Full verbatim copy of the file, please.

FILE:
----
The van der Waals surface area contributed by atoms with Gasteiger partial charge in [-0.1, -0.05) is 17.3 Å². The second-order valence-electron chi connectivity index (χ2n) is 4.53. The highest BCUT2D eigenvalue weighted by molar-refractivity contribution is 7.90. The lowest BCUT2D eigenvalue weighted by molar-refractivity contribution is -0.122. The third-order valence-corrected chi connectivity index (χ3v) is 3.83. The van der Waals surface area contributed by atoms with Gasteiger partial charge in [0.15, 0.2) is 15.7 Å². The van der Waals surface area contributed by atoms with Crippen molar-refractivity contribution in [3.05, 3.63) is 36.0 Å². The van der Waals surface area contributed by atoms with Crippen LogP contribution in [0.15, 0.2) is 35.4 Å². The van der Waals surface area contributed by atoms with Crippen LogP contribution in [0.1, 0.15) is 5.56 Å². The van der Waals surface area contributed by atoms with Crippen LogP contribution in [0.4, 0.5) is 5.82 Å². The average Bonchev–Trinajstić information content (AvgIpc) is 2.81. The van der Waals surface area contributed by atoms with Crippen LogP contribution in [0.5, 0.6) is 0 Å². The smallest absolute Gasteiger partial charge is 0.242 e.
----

The van der Waals surface area contributed by atoms with Gasteiger partial charge in [-0.1, -0.05) is 17.3 Å². The second-order valence-electron chi connectivity index (χ2n) is 4.53. The highest BCUT2D eigenvalue weighted by molar-refractivity contribution is 7.90. The lowest BCUT2D eigenvalue weighted by molar-refractivity contribution is -0.122. The third-order valence-corrected chi connectivity index (χ3v) is 3.83. The van der Waals surface area contributed by atoms with Gasteiger partial charge in [0.15, 0.2) is 15.7 Å². The van der Waals surface area contributed by atoms with Crippen molar-refractivity contribution in [3.05, 3.63) is 36.0 Å². The van der Waals surface area contributed by atoms with Crippen LogP contribution in [0.15, 0.2) is 35.4 Å². The van der Waals surface area contributed by atoms with Crippen LogP contribution in [0.1, 0.15) is 5.56 Å². The van der Waals surface area contributed by atoms with Crippen LogP contribution in [0.4, 0.5) is 5.82 Å². The average Bonchev–Trinajstić information content (AvgIpc) is 2.81. The van der Waals surface area contributed by atoms with Crippen LogP contribution in [0.5, 0.6) is 0 Å². The smallest absolute Gasteiger partial charge is 0.242 e.